Henry: I don’t have a lived experience as far as recovery, but I also am formally incarcerated and that’s why I feel like that I really have identified with a lot of the participants. They have a tendency of relaxing with me then. When we’re driving to appointments, they really open up, and I tell them… this is a journey. Take your time doing Concordance. This is a marathon race, not a 100 yard dash. Do not try to put too much stuff on your plate at one time. You have to heal yourself first, okay? So as a community support specialist, I’m trying to put them at ease and see a different light. I tell participants you have a case manager, a therapist, a peer support specialist. You might be a little reluctant telling them certain things but they are there to help you.
LaQuitta: The one thing I want to say about Henry — (turns to Henry) you’re a vital part of the recovery process. For instance, when participants need treatment from ARCA, you take them to do that. When I feel like we need to get them to their mental health classes — which is a big contributor of their relapse prevention — you take them. When they need comfort meds, you take them to get their prescriptions. So you play your role in their recovery is just as vital as ours is — you definitely play a big part.
Henry: Man, I’ll never forget one of the participants was coming down from a high. And I had to rush him to ARCA one morning. And we had to literally put a trash can in the vehicle as I was transporting him. So you know, trying to comfort him because he was in bad shape. I was telling him, “Just hold on a little while longer. We’re going to be there. Just hold on. You’re going to be OK, you know.”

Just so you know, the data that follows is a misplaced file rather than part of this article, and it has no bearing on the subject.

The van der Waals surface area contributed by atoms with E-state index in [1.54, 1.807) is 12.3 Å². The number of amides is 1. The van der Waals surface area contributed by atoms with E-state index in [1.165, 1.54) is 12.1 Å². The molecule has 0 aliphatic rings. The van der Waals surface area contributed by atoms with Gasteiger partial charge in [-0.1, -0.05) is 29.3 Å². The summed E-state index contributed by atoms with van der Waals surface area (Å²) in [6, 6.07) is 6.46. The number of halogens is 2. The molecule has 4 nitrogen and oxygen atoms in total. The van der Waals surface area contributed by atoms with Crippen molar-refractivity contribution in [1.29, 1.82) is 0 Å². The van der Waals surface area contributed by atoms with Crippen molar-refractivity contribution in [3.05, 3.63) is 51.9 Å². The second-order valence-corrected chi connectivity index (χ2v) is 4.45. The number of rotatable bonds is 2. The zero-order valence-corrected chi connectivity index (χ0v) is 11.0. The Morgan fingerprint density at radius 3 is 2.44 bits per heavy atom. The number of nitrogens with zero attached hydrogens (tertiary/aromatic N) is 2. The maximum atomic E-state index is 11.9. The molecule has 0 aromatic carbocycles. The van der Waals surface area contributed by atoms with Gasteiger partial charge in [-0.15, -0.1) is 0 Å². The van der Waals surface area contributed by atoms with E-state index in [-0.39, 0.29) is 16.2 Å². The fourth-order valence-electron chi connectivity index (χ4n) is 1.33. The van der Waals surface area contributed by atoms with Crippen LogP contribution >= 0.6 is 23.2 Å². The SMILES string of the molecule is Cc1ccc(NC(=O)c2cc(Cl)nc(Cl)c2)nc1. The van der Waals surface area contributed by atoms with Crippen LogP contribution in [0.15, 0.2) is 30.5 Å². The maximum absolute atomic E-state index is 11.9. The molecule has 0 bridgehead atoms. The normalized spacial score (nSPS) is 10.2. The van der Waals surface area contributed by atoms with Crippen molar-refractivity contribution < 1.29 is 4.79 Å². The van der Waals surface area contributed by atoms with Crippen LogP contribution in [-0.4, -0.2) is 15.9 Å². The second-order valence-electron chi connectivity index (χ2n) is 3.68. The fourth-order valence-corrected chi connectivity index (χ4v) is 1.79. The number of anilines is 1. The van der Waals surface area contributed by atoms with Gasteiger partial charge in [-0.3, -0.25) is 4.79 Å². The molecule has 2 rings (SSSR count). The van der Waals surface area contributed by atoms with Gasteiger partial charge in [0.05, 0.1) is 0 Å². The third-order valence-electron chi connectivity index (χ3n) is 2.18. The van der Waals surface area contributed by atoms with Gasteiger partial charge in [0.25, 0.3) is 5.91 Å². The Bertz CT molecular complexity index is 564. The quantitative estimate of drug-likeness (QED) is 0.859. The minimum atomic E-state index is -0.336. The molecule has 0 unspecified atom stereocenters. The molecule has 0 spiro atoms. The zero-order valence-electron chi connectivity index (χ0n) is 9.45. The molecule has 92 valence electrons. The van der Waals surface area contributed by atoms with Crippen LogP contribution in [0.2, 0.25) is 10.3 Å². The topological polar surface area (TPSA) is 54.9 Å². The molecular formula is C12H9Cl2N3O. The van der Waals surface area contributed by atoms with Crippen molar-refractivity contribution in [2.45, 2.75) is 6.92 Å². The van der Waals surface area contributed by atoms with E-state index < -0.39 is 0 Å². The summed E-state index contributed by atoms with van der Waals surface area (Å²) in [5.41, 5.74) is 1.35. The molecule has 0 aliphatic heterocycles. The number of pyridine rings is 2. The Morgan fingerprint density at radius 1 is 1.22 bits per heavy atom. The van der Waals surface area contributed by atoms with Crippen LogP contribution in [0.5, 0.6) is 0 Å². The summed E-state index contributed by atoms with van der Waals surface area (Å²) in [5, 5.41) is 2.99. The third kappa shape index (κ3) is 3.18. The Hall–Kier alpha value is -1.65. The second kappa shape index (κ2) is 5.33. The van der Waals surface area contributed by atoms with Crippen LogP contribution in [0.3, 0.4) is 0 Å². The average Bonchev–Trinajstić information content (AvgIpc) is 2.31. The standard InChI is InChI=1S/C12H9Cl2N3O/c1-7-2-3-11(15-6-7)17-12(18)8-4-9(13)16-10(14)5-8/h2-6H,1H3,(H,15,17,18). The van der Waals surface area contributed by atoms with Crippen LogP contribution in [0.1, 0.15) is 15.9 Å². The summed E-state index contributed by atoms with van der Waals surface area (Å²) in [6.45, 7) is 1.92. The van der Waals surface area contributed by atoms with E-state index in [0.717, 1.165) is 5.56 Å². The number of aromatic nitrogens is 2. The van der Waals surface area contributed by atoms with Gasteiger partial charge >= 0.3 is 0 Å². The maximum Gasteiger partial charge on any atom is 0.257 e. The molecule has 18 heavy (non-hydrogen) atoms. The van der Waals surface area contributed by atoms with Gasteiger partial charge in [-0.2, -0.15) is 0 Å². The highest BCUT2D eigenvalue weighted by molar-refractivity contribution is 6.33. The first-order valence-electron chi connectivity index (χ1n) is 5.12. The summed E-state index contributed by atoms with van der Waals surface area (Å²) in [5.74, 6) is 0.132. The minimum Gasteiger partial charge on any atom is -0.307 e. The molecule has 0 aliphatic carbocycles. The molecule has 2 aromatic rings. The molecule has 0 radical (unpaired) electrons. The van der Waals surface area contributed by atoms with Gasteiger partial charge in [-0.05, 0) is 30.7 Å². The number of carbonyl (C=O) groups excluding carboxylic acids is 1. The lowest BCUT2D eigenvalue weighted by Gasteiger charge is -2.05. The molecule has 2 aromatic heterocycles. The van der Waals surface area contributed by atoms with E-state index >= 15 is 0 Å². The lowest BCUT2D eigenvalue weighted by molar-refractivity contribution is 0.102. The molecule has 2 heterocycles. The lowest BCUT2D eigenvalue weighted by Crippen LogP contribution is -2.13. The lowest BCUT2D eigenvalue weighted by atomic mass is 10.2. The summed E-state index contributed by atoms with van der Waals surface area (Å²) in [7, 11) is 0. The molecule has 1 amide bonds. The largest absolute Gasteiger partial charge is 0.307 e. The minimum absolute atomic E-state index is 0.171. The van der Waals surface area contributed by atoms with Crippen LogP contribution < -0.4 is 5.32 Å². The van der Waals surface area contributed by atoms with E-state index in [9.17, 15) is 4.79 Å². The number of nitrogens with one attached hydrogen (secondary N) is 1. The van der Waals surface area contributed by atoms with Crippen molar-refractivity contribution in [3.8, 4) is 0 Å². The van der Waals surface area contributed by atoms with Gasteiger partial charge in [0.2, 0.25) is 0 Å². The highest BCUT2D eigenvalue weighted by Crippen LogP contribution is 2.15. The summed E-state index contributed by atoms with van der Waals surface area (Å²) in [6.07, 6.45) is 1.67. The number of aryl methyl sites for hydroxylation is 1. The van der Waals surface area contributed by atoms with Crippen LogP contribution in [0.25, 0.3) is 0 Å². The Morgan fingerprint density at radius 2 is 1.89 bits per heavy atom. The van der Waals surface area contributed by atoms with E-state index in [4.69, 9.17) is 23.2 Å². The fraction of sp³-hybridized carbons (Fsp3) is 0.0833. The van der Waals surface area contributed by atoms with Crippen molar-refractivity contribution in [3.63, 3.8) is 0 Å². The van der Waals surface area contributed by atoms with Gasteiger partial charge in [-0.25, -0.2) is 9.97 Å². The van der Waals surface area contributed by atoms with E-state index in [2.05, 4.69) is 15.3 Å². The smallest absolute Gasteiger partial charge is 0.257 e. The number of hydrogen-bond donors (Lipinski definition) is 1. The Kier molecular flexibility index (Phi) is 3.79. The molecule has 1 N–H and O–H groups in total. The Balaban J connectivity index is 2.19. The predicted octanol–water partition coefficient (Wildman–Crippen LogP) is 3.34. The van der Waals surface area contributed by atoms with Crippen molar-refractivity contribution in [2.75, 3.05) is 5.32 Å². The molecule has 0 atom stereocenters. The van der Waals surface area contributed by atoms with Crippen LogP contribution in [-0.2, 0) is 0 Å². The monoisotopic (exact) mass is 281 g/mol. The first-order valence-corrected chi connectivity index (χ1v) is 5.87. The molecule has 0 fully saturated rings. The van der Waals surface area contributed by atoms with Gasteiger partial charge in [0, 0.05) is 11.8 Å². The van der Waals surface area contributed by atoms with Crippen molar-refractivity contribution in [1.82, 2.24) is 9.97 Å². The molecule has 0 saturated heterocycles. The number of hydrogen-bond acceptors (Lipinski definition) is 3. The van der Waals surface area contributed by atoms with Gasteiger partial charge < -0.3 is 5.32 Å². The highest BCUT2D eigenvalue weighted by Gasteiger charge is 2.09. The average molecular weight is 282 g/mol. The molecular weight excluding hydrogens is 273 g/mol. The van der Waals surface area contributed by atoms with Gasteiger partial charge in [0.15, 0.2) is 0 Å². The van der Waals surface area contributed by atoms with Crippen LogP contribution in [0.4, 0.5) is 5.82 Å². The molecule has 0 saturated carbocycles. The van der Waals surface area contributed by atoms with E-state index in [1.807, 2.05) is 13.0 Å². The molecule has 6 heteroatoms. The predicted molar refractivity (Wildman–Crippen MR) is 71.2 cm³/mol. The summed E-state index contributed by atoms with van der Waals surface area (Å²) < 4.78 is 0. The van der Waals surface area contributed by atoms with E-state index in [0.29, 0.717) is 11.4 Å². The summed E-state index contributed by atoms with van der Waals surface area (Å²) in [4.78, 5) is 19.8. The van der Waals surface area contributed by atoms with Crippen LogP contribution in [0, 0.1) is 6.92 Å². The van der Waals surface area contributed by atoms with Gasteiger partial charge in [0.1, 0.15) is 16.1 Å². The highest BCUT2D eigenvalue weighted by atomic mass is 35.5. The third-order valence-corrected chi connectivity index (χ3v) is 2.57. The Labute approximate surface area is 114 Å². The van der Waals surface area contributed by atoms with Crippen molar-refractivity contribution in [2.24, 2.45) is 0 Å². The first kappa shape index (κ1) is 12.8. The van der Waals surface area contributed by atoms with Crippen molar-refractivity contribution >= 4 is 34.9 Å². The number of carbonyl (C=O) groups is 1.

Crystal: (turns to LaQuitta) So what you been doing here?
LaQuitta: So I feel like my role in the recovery process is to provide a safe place. First of all for them to be able to share, acknowledge, and get the support they need without being judged. And then, educating them on the disease concept of addiction because even though they’ve gone through it and they have been in addiction, they may not necessarily know. So I help them to recognize the triggers — the trauma that initiated the desire to use then creating the relapse prevention plan… which is the “break in case of emergency plan”. And then I work with Brittany and Henry, on the back end.
Linda: I am fairly new, but I think my role as far as recovery is supporting participants before and while they are transitioning to part time employment — which is very stressful and overwhelming. I see my role as a source of comfort and positive reinforcement. I find myself saying, “Listen, it’s going to be stressful, but I’m in your corner. You have a career coach to have your back, and I am going to help you.” If I see a participant struggling and their behaviors are telling me maybe they’re not quite ready for that big transition, then I have the opportunity to reach out to the case manager.